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Jeffrey Selingo — author of "There is Life after College" and former editor at the Chronicle of Higher Education — questioned the benefit of a business degree for undergraduates his January 28 Washington Post article, "Business is the most popular major, but that doesn’t mean it’s a good choice."

Everywhere Selingo travels he is asked about how best to choose a major, and his answer is fairly uniform: “Find a major that will challenge you to work hard and spend time on specific tasks, such as writing, reading, or math programs, and one that will present you with opportunities to learn from the best professors…”

That is why studying the great books, in some capacity as an undergraduate, might not be such an impractical response to selecting a major. What prevents some students from considering the possibility of a great books program is lack of knowledge of how such a program works. The details of the workings of a prominent great books program might open some eyes.

St. John’s College, with campuses in Annapolis and Santa Fe (NM), provides a four-year great books program investigating and discussing the great works in literature, philosophy, history, social science, mathematics, natural sciences and music. In the words of St. John’s brochure these works, "illuminate the persisting questions of human existence and bear directly on the problems we face today."

The seminar is the heart of the curriculum. Each seminar contains 18 students and two tutors (St. John’s nomenclature for faculty), who lead the discussions over the homework, which consists of 80 pages of reading, depending on difficulty level. There are two rules of engagement: all opinions must be heard and every opinion needs to be supported by an argument. Furthermore, no discussions are preset: there is no right opinion or interpretation. Should the faculty leaders enter a discussion, no special consideration is given to them: reason is the only recognized authority.

Preceptorials are given after the end of first semester in which one work, such as "Faraday’s Experimental Researches in Electricity and Magnetism," is explored in depth for seven to eight weeks and students, usually no more than ten, give a final presentation or a paper to cap the session.

Tutorials, consisting of 12 students and a tutor, emphasize methodical and careful study of language, mathematics, music, requiring students to constantly discuss and write about concepts and applications encountered.

At St. Johns, mathematics is not artificially separated from the liberal arts, but is rather an intrinsic means of understanding the universe and verifying the foundations and thinking in crucial fields of reasoning, such as in the natural and social sciences. The treatises range from "Elements of Euclid" and the "Conics of Apollonius" to "Principia Mathematica of Newton" and Lobachevski’s approach to non-Euclidean geometry.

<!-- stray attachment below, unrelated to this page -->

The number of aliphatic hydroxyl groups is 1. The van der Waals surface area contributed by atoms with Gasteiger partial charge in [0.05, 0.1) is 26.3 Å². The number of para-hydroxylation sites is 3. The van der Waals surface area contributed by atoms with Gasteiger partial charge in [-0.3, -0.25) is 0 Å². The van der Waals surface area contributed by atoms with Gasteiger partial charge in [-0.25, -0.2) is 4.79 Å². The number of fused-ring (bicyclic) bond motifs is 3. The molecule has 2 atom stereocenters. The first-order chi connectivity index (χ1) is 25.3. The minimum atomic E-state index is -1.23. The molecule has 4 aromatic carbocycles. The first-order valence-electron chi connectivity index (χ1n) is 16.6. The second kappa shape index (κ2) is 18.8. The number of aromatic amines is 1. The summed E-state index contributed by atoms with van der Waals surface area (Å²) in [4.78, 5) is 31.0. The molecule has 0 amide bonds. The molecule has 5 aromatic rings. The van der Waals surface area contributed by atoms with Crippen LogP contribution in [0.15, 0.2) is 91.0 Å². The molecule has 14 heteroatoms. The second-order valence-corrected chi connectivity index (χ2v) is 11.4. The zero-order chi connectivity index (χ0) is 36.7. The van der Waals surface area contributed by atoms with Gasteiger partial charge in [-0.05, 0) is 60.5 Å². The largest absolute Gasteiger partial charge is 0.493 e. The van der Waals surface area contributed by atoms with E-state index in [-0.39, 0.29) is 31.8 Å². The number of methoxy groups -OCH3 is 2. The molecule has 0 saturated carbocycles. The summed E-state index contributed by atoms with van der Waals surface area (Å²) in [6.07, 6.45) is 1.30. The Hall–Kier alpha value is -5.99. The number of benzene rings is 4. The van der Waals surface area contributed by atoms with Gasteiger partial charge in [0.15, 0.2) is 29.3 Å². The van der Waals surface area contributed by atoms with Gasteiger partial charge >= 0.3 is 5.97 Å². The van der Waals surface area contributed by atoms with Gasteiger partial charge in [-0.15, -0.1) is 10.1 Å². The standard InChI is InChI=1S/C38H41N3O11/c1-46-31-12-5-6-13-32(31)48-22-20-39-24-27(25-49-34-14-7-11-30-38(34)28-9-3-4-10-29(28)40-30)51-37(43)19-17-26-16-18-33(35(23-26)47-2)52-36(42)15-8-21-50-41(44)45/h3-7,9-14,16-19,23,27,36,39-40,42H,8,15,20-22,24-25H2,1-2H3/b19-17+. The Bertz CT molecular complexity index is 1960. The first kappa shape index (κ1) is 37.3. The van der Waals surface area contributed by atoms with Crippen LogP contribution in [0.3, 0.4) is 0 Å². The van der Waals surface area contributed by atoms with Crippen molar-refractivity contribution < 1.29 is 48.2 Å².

Equally interesting is the music tutorial, which features the study of music theory and an understanding of musical literature, containing Bach’s "St. Matthew Passion," Schubert’s lieders and Mozart’s operas. Instead of reading critiques of the music, the students listen to compositions and become familiar with their elements prior to discussion and analysis.

The laboratory fills in the natural science portion of the great book’s discussion. In the labs, students will pursue topics in biology, chemistry, physics through the textual inquiries devised by Galen, Harvey, Newton, and Bohr, to name but a few. Then, using laboratory instruments, students note the limitation of the measurements and instruments, the principles, assumptions and observations involved, consider alternative methods of experimentation while analyzing procedures and sources of error.

The entire curriculum for St. John’s great books program can be accessed in its Statement of the Program at www.sjc.edu/application/files/3014/8478/1768/St_Johns_College_Statement_of_the_Program.pdf. It warrants a visit, especially if you’re contemplating what a college education might be and what graduate studies and careers are pursued by the St. Johns alumni.

Its students do consistently score above the national average on graduate level standardized tests. Seventeen percent even go on to business careers. Yet, more importantly, what many graduates of great books programs share is the confidence, capability and understanding to tackle a world of problems: the true measure of the efficacy of a college education.

Ralph Becker, founder of Ivy College Prep, LLC (www.ivycollegeprep.net) and a resident of Long Beach, has been counseling students for the last 12 years. A former Yale Alumni interviewer, he holds a certificate in college counseling from UCLA Extension, and has published SAT* Vocab 800.

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